Systems Engineer John LeMay found himself faced with similarproblems. “We needed to get a grip on all of the email beingstored—in some cases for many, many years—and manage thatsomehow,” says LeMay. “[We also had to] deliver better Exchangeperformance using less hardware.” After researching some alternatives,LeMay felt that Quest Software’s Quest Archive Managerwould best meet his needs. He described the deployment as initiallycomplex: Multiple Exchange instances were scattered acrossthe country, and processing years’ worth of stored emails took asignificant amount of time. LeMay started with version 3.6, butsuggested that his installation would have been easier if they hadinitially deployed with version 3.8.

LeMay says that after the deployment phase, he’s seen somesignificant improvements in his Exchange environment. “[A] 50%reduction in storage has been the most noticeable effect due tocompression and single instancing of messages in the archive,[and] the stripping of messages from Exchange has also allowedus to recover several hundred GBs of storage on our ExchangeSECURITYPERFORMANCEWeb application firewalls (PCI),anti-leeching, server maskingHTTP compression,cache control, server tuningport80software.com/msiisservers. Exchange performancehas increased dramaticallyand backup timesare far shorter now.”

When it comes to areasthat LeMay thinks Questcould improve the software,he does have some suggestions(and advice for otherpeople deploying the software).“In the current releasethere is little in the way ofreporting services, and managementof users and mailboxes in Archive Manager is generally aone-at-a-time process…both of these should be addressed,” saysLeMay. The Quest Software technical support team helped resolvemany of LeMay’s issues, and he credits support for helping resolvesome nagging issues. “[The Quest] support staff seems to have arather open dialogue with the development team responsible forthe Archive Manager product, so when support couldn’t resolvean issue directly the issue was taken to development. I was and amkept very in the loop on how issues are progressing towardresolution.”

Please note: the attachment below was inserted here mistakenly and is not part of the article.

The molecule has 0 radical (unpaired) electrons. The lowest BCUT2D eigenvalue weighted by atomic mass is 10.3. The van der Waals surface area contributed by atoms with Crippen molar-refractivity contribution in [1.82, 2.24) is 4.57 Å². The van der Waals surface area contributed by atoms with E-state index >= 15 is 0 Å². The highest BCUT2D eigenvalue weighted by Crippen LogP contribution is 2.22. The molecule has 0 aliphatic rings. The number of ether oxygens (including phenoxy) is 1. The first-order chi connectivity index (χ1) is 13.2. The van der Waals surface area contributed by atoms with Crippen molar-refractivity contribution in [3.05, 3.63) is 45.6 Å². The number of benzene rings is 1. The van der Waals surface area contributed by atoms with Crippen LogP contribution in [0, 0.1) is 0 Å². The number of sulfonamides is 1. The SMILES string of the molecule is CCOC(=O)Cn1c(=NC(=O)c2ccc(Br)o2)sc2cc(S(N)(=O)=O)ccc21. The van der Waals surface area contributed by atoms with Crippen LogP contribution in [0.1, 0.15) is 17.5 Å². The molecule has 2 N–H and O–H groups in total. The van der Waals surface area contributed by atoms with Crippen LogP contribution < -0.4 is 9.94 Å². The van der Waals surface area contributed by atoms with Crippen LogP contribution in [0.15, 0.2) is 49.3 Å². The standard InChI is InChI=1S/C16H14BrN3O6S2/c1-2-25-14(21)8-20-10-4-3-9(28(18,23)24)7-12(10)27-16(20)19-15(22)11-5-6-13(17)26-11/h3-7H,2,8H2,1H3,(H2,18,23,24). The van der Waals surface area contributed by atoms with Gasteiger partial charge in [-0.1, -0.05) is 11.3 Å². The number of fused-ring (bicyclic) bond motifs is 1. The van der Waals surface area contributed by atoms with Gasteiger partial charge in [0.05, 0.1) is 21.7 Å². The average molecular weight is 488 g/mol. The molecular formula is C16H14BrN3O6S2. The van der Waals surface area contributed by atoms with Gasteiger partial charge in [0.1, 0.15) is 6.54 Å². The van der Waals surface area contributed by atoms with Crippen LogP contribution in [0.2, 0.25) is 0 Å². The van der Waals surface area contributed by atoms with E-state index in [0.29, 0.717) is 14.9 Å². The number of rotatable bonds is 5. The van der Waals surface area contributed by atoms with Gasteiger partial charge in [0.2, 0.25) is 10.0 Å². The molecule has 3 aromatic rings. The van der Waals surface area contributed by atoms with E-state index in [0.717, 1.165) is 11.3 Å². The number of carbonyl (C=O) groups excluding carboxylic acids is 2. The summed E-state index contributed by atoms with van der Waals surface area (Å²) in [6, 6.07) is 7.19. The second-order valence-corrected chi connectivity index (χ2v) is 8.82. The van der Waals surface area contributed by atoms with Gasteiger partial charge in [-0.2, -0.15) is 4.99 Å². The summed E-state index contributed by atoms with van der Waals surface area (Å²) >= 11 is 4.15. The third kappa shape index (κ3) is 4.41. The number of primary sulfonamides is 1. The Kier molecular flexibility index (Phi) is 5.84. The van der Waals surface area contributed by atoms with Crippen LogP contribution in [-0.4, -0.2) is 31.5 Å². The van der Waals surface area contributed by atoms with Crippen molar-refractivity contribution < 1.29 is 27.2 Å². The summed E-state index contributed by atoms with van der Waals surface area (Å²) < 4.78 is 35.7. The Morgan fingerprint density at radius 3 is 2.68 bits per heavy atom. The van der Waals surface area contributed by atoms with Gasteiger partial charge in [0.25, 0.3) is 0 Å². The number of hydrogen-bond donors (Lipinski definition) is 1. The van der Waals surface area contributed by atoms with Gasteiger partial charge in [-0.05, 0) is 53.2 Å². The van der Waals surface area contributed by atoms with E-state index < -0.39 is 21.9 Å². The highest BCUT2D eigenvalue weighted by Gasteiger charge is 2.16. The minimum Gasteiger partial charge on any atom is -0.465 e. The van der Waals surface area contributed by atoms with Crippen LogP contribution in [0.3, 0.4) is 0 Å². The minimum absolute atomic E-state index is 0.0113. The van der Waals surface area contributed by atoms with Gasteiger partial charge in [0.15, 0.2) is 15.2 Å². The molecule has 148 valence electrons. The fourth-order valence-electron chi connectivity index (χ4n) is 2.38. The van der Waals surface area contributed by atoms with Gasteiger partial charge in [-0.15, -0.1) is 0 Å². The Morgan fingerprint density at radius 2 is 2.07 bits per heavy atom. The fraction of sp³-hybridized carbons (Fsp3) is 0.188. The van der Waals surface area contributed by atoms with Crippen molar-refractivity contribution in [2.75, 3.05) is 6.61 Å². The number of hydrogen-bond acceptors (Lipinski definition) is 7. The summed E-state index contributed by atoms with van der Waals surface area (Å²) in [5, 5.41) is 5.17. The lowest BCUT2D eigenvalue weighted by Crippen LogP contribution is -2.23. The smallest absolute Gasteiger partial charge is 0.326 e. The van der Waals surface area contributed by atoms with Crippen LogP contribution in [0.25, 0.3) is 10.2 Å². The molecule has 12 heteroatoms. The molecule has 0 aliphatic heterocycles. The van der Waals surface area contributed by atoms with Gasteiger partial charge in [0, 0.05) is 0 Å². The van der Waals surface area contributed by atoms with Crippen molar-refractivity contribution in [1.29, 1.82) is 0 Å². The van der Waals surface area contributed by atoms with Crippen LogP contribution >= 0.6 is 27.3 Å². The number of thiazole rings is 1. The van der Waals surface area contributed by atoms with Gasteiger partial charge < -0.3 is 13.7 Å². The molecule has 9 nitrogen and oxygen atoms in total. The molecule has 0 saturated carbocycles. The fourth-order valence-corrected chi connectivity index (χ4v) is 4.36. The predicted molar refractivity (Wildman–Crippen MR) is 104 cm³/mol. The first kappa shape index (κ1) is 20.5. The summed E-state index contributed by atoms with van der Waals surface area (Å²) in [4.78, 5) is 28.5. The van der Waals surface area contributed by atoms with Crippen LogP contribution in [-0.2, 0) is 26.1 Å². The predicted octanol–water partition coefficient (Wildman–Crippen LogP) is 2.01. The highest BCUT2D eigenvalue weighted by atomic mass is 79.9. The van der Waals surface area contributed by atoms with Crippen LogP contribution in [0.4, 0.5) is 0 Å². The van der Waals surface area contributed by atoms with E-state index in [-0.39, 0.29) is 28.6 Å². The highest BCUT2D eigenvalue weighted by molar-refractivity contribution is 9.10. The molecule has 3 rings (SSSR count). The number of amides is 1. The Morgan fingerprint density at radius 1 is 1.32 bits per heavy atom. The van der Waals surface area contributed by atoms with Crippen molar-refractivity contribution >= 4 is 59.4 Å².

What's Not

Windows Vista Woes #1
[I’ve been running] Vista on my companylaptop for almost a year, and aside fromthe dreaded file copy issues, one of mybiggest complaints concerns [Vista’s]demand for lots of system resources.Constant HD thrashing, CPU utilizationwas always high, and memory utilizationhit 1GB at idle. This is on a T60 with dualcore Intel CPU and 2GB [of] RAM. Therewere also issues with application compatibility:Most of our internal Web sites havebeen developed with IE6, so [the] IE7 thatcame with Vista would not work properly.Vista is proving to be a pest when runningheavy applications like Photoshopand editing applications that demandDirect 3D, as well as games. Vista ismuch slower than XP in this regard,which is why all my PCs at home run XPSP3. Actually the Macintosh [is] lookingbetter and better these days….

ezakaria – Windows IT Pro –Windows Vista Update Comment

Windows Vista Woes #2
[I’ve] been running Vista for over a yearand have found very little to like aboutit. For all my clients who are contemplatingnew computers I’m recommendingpurchasing with XP beforeJune 30, 2008. [The announced date atwhich Microsoft will stop selling WindowsXP.] I’m going back to XP as soonas I have the time to re-do my machine.

hbrotman – Windows IT Pro – Windows VistaUpdate Comment

Windows Vista? Not So Bad
I agree that Vista is only getting what allnew Windows versions get right at thestart. I’ve been using Vista on laptopsand desktops for well over a year. Theupgrades have to be some new hardwarebut the new machines are awesome.Embrace the change! Old printers,external hard drives, [and] scanners allwork flawlessly and big improvements[are] built-in apps, and the [new Vistasearch functionality] has increased productivity.XP isn’t so bad now either but Iwill never go back. Vista rocks!

klaut – Windows IT Pro – Windows VistaUpdate Comment